ROB TAYLOR: Drawing through the Pain

ROB TAYLOR: Drawing through the Pain


Drawing through the Pain

Recently while enjoying a tour of Steam Whistle brewery, along with a couple of brews, of course, at the historic Roundhouse in downtown Toronto, I noticed that they had a number of really interesting drawings of their unusual fleet of vehicles. In talking with Sybil Taylor, Steam Whistle’s Communications Director she told me of Canadian artist Rob Taylor (no relative) and his art. Sybil had a compelling story of Rob’s art and the difficulties that he has faced.


We tracked Canadian automotive artist Rob Taylor down (pictured with Richard "the King" Petty) and here is his story.


Rob Taylor: Automotive Artist Beginnings

Rob has been drawing as long as he can remember; by the age of 8, he was going to art school, where he learned the basics. However their focus was on still life, nature and people drawings, not what Rob wanted to do. He wanted to do hot rods, motorcycles, and airplanes, anything with wheels. Best of all when he drew a car, people who saw it were excited, this encouragement made him try harder. By age 11 his Dad had bought him an airbrush and introduced him to the van craze. Trial and error became his learning curve. In his teens, he was drawing cars for the kids at school, plus stuff for rock bands.

Drawing Ontario Race Cars

A trip to Merritville Speedway, Southern Ontario’s third-mile banked clay track turned him on to Dirt Modifieds. He was soon drawing them and came to the attention of Pete Bicknell. Soon he was the tire scraper and gopher on the team along with drawing the cars he saw. This led to program and T-shirt artwork. Things were great for a young man infatuated with cars and racing.

His first big job came at age 15. At this early age he created a poster for Stroh’s Old Milwaukee Beer, then Benson and Hedges called for some work in a sports car series they were involved with. By now in the offseason, he was designing paint schemes for race cars. In those days there were no computers, just a camera, lots of old car magazines and imagination.

Left Handed Sign Painter?

Next up was a sign writer he knew offering to teach him how to hand letter with 1 Shot. That came to a grinding halt when the sign writer discovered Rob was left handed. “There is no such thing as a left-handed sign painter; your hand will always go over your work.” “When I told my Dad he went out and bought some brushes and a can of 1 Shot lettering paint and told me to go into the garage and practice on my 51 Ford (my first car)” Rob practiced till he mastered painting backwards and things were good, in fact about 97-98 he ran into that same sign writer who wanted to know if he could help Rob get all his work done. Funny how things work out!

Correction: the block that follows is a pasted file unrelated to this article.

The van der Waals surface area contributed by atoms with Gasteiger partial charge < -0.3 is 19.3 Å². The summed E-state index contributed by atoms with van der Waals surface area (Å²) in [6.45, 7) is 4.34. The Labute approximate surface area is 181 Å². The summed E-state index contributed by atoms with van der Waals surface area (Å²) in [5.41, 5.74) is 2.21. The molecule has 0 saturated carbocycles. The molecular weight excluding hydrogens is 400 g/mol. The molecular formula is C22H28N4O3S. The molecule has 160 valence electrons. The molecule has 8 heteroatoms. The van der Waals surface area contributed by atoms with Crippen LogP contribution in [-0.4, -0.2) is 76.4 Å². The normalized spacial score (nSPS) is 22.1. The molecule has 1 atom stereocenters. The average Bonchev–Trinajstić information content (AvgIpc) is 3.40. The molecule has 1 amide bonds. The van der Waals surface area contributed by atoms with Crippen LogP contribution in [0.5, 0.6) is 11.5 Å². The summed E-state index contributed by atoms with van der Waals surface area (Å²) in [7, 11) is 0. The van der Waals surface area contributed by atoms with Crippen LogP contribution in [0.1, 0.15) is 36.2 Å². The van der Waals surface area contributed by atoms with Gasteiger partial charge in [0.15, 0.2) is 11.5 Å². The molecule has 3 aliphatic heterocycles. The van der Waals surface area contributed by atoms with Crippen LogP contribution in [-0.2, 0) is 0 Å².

The Rise of Vinyl & Health Troubles

Things began to slow; Computers and vinyl plotters were taking away the hand lettering jobs. To keep paying the mortgage Rob turned to paint prices on dealership windshields, but vinyl soon replaced that too, so he started designing night clubs, rock bars etc. Anything to keep the money flowing.

In 2004 everything ground to a halt, he was tired all the time, couldn’t walk straight and his balance was off. For the next five years, no Doctor could pinpoint the problem. They thought he was epileptic and had him on 14 different meds. They took his drivers license and during this battle to regain his health he dropped from 240lbs to 155. Finally, one Doctor pegged his problems as stage one Parkinson’s and osteoarthritis. Meds went from 14 to 3, rigidity and spasms declined to tremors and after this long period of concern and boredom, Rob returned to his art. To accomplish this one of his friends would tape the pencil or airbrush to his hand to prevent him from dropping it when a tremor came.

NASCAR & the Steam Whistle Fleet

With the new meds, long drawing sessions became possible, some days 14 hours straight. He began drawing NASCAR cars, then getting the owners or drivers to sign his drawings. Today he has a large collection of signed drawings. One day he sent a drawing to Norm Benning one of the last NASCAR Camping World Truck Series independent Racers, owner-driver of the #6 Truck. Norm liked the drawing so much he invited Rob to come and hang out with them at Canadian Tire Motorsports Park when they raced in Canada. This led to Rob becoming a spotter for Norm at the last truck race in Canada.

One day Rob saw Steam Whistle Brewery’s Steam Machine Van, He loved it and had to draw it. Once completed he emailed a copy to Greg at Steam Whistle. Well, Greg loved it and had to have it. The rest is history. Steam Whistle commissioned him to draw all of their specialty fleets and today these paintings hang proudly on the walls of the brewery for all those who take a tour to see. The exposure for Rob has been gratifying almost every day he hears something about his art, thanks to the folks at Steam Whistle.

Canadian Automotive Artist Rob Taylor 

Healthwise Rob is still going through more specialists, plus he has begun power-walking, working up to 7 km a day when possible. The walk helps clear his mind and reminds him of the road he is travelling towards improved health. “It puts a smile on my face and if my art puts a smile on someone else’s it's worth it.”

Did looking at Rob's artwork give you an urge to try it yourself. Not sure if you want to start off drawing cars? You can also check interesting still life drawing ideas here: 9mousai

If you would like a drawing of your car, email Rob Taylor at he promises to draw anything with wheels. Airbrushing murals on garages and man caves also available. Say Hi to Rob on Twitter:


Originally published in Vol15No3 of Performance in Motion Magazine.




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